Tonawanda News — Two Saturdays ago, I awoke bright and early at 6 a.m. to drop about $75 on a rental car and what would amount to about the same in gas to drive 61/2 hours to Yardley, Pa., and back by the following Sunday evening.
There were several times before and during this trip I questioned my sanity in going to all that trouble for a mere 24 hours in this teeny tiny little town just outside of Trenton, N.J.
While there, I watched a dress rehearsal for a reenactment of Washington crossing the Delaware River, saw a truly spectacular Christ-mas light show and ate at Friendly’s ... twice.
But I didn’t drive all that way for a couple of ice cream sundaes.
I went because my grandmother from Texas — the one I call Mamaw — was there visiting her childhood home in Yardley, Pa. The trip was an unexpected one for her. Her sister, twin brother and his wife were planning to go and she was a last-minute addition to the crew ... an effort on their behalf to perhaps get her away from some of the difficulty of being at home these days.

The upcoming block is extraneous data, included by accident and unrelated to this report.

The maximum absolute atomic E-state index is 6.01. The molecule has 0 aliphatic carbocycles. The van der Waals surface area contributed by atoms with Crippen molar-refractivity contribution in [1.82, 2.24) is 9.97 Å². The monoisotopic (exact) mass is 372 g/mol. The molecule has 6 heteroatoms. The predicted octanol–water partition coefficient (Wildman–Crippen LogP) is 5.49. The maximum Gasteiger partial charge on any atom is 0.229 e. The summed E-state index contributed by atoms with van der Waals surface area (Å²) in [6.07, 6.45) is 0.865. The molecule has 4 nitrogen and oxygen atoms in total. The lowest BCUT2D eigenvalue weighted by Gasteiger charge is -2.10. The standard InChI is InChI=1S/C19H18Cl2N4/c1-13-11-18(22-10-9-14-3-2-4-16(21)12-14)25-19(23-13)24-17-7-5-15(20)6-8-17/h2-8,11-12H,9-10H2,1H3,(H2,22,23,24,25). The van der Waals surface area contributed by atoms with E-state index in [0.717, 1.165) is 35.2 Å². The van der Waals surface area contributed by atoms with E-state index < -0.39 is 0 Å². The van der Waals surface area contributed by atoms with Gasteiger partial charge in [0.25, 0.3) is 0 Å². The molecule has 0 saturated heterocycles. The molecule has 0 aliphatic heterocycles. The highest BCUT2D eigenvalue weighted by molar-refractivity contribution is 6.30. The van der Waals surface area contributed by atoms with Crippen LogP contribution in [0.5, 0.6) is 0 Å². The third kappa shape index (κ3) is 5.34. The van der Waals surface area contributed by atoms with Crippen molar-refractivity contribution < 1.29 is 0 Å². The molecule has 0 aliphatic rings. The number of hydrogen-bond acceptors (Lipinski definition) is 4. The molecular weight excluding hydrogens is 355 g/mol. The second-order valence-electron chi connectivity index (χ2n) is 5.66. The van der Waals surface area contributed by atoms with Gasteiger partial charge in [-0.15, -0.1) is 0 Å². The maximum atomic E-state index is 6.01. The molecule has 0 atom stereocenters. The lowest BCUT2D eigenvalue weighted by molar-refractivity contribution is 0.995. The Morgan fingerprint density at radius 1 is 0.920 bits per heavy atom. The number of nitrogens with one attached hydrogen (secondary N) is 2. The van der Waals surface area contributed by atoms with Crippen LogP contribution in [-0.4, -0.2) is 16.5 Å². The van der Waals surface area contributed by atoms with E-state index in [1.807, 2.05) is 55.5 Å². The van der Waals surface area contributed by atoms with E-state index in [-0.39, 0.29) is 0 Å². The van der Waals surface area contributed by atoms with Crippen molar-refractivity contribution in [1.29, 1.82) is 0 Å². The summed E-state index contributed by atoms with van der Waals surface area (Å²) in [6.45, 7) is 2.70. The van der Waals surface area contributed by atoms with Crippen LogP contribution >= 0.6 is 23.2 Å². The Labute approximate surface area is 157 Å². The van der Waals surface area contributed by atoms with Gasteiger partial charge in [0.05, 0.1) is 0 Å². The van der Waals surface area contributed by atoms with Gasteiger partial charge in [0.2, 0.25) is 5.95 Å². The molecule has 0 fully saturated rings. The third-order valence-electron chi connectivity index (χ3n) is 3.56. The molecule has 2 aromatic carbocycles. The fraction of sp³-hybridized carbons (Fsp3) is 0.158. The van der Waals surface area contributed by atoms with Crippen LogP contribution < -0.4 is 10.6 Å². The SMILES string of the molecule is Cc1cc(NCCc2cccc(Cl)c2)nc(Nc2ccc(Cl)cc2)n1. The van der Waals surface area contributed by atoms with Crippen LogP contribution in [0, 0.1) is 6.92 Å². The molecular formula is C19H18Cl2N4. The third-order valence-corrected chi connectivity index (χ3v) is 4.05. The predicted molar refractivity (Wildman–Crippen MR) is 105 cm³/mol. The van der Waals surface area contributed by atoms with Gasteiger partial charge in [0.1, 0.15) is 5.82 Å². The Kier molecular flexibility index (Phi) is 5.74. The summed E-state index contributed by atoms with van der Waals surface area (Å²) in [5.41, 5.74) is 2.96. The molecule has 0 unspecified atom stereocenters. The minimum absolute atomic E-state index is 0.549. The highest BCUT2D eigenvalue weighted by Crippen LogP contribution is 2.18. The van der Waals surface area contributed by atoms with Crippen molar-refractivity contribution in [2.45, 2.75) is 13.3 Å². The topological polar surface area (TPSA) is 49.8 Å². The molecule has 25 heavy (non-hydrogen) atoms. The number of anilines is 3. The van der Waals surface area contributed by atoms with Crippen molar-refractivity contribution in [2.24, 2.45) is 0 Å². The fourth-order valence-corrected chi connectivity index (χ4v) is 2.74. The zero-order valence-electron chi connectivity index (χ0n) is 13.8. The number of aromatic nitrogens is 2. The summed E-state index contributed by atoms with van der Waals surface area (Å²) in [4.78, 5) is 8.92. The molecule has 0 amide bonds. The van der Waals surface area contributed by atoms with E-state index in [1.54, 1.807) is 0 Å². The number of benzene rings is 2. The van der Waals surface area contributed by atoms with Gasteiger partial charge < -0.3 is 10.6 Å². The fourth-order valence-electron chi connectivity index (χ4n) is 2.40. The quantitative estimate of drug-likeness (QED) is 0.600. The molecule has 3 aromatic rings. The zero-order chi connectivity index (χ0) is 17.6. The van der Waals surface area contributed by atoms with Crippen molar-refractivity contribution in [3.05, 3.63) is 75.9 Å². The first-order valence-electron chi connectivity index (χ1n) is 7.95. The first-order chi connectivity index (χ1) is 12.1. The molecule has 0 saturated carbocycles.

You see, two weeks earlier, one day after Thanksgiving in fact, Mamaw’s husband, my step-grandfather of 20 years, passed away in his sleep. John was 87 and had had some heart problems in the past, but it was still unexpected and added to an already difficult year for my family and my grandmother in particular.
Burying a second husband came just five months after the death of her youngest son, my uncle, and about 10 months after the death of my great-grandmother, Memaw.
This was a sobering year for me. For everyone in the Couch-Eggleston-Oehlschlaeger mash-up I call my family.
It was a year that made me realize $150 dollars and 13 hours in a car are nothing compared to spending a special, if brief, moment with my grandmother, listening to stories of how she used to swim in the dangerous Delaware River; how she would sled down the hill in her backyard, over a bridge spanning the Delaware Canal and into a neighbor’s yard to catch the school bus; how she and her siblings used to huddle over the grate in the floor connecting to the furnace in the basement to get dressed on cold mornings.